US6714605B2 (en) 2002-04-22 2004-03-30 Cognio, Inc. System and method for real-time spectrum analysis in a communication device
US20050002473A1 (en) * 2002-04-22 2005-01-06 Kloper David S. Signal pulse detection scheme for use in real-time spectrum analysis
US20110090939A1 (en) * 2002-04-22 2011-04-21 Cisco Technology, Inc. System and Method for Management of a Shared Frequency Band
US20030206130A1 (en) * 2002-05-03 2003-11-06 Paul Husted Method and apparatus for physical layer radar pulse detection and estimation
US7224679B2 (en) * 2002-05-10 2007-05-29 Texas Instruments Incorporated Dynamic update of quality of service (Qos) parameter set
US20030214905A1 (en) * 2002-05-10 2003-11-20 Eitan Solomon Dynamic update of quality of service (QoS) parameter set
US20030228857A1 (en) * 2002-06-06 2003-12-11 Hitachi, Ltd. Optimum scan for fixed-wireless smart antennas
US20040023674A1 (en) * 2002-07-30 2004-02-05 Miller Karl A. System and method for classifying signals using timing templates, power templates and other techniques
US7171161B2 (en) 2002-07-30 2007-01-30 Cognio, Inc. System and method for classifying signals using timing templates, power templates and other techniques
US7155230B2 (en) * 2002-08-19 2006-12-26 Intel Corporation Dynamic frequency selection and radar detection with a wireless LAN
US20040033789A1 (en) * 2002-08-19 2004-02-19 Tsien Chih C. Dynamic frequency selection and radar detection with a wireless LAN
US7408907B2 (en) 2002-09-11 2008-08-05 Cisco Technology, Inc. System and method for management of a shared frequency band using client-specific management techniques
US20040047324A1 (en) * 2002-09-11 2004-03-11 Diener Neil R. System and method for management of a shared frequency band using client--specific management techniques
US7184777B2 (en) 2002-11-27 2007-02-27 Cognio, Inc. Server and multiple sensor system for monitoring activity in a shared radio frequency band
US20040137915A1 (en) * 2002-11-27 2004-07-15 Diener Neil R. Server and multiple sensor system for monitoring activity in a shared radio frequency band
US20160029332A1 (en) * 2003-02-12 2016-01-28 Apple Inc. Wireless communication
US9877293B2 (en) * 2003-02-12 2018-01-23 Apple Inc. Wireless communication
US7209716B2 (en) 2003-02-27 2007-04-24 Ntt Docomo, Inc. Radio communication system, radio station, and radio communication method
EP1453211A2 (en) * 2003-02-27 2004-09-01 NTT DoCoMo, Inc. Radio communication system, radio station, and radio communication method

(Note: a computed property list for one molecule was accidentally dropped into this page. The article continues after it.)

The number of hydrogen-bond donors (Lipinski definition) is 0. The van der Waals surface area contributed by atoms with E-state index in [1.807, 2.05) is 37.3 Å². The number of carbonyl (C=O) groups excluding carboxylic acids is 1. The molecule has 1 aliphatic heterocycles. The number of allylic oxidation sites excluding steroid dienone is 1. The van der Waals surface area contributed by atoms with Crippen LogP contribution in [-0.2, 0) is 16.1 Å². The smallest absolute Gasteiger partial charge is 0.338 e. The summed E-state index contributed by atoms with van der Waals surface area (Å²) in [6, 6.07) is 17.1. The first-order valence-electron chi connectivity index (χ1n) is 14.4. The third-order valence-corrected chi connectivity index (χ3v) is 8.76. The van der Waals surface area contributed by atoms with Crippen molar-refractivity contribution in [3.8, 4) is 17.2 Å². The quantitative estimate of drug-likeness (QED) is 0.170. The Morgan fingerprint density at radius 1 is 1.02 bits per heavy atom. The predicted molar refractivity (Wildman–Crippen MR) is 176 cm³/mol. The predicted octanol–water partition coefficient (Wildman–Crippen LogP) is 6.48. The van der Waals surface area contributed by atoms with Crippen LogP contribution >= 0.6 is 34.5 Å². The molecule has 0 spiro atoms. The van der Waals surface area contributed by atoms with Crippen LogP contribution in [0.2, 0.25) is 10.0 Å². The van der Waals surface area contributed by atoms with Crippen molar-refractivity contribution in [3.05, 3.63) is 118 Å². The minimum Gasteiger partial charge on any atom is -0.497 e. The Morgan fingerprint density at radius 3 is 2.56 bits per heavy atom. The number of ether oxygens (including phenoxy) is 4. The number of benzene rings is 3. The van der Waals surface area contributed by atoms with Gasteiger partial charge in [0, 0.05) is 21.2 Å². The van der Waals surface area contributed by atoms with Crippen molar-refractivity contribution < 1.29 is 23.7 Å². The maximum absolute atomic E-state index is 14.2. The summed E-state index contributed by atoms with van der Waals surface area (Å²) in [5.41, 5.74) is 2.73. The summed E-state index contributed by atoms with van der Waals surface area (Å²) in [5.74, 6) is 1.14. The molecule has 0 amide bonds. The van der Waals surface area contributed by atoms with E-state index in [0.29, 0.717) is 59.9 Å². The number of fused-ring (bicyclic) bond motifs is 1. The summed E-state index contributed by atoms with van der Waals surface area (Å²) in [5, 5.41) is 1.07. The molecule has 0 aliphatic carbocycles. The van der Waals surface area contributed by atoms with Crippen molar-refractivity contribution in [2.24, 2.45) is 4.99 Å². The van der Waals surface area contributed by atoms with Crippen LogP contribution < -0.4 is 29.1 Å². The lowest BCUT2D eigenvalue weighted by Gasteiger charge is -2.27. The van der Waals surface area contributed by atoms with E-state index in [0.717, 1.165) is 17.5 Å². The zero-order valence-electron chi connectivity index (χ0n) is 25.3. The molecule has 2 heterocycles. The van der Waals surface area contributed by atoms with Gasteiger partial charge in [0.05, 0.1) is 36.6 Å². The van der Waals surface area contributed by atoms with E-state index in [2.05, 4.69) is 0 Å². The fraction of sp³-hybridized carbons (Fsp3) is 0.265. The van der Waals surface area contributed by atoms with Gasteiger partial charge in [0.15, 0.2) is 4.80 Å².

US20040171352A1 (en) * 2003-02-27 2004-09-02 Ntt Docomo, Inc. Radio communication system, radio station, and radio communication mehod
EP1453211A3 (en) * 2003-02-27 2005-06-08 NTT DoCoMo, Inc. Radio communication system, radio station, and radio communication method
US7613224B2 (en) 2003-05-20 2009-11-03 Infineon Technologies Ag Qualification and selection of the frequency channels for an adaptive frequency hopping method by means of field strength measurement
US7035593B2 (en) 2003-07-28 2006-04-25 Cognio, Inc. Signal classification methods for scanning receiver and other applications
US20050032479A1 (en) * 2003-07-28 2005-02-10 Miller Karl A. Signal classification methods for scanning receiver and other applications
US7801488B2 (en) 2003-07-30 2010-09-21 Intel Corporation Interference mitigation by adjustment of interconnect transmission characteristics
US7184708B1 (en) * 2003-07-30 2007-02-27 Intel Corporation Interference mitigation by adjustment of interconnect transmission characteristics
US20070141992A1 (en) * 2003-07-30 2007-06-21 Kwa Seh W Interference mitigation by adjustment of interconnect transmission characteristics
US20050073983A1 (en) * 2003-10-03 2005-04-07 Diener Neil R. Automated real-time site survey in a shared frequency band environment
US20060274684A1 (en) * 2003-10-03 2006-12-07 Diener Neil R Automated real-time site survey in a shared frequency band environment
US7444145B2 (en) 2003-10-03 2008-10-28 Cisco Technology, Inc. Automated real-time site survey in a shared frequency band environment
US7110756B2 (en) 2003-10-03 2006-09-19 Cognio, Inc. Automated real-time site survey in a shared frequency band environment
US7545308B2 (en) 2004-01-26 2009-06-09 Kabushiki Kaisha Toshiba Radio communication apparatus, method and program
US20050227625A1 (en) * 2004-03-25 2005-10-13 Diener Neil R User interface and time-shifted presentation of data in a system that monitors activity in a shared radio frequency band
US7460837B2 (en) 2004-03-25 2008-12-02 Cisco Technology, Inc. User interface and time-shifted presentation of data in a system that monitors activity in a shared radio frequency band
US20060009156A1 (en) * 2004-06-22 2006-01-12 Hayes Gerard J Method and apparatus for improved mobile station and hearing aid compatibility
US8095073B2 (en) * 2004-06-22 2012-01-10 Sony Ericsson Mobile Communications Ab Method and apparatus for improved mobile station and hearing aid compatibility
US20060063495A1 (en) * 2004-09-21 2006-03-23 Intel Corporation Mitigation of electromagnetic interference
US7620396B2 (en) * 2005-02-08 2009-11-17 Cisco Technology, Inc. Monitoring for radio frequency activity violations in a licensed frequency band
US20060178145A1 (en) * 2005-02-08 2006-08-10 Floam D A Monitoring for radio frequency activity violations in a licensed frequency band
US7599686B2 (en) * 2005-05-06 2009-10-06 Dell Products L.P. Systems and methods for RF spectrum management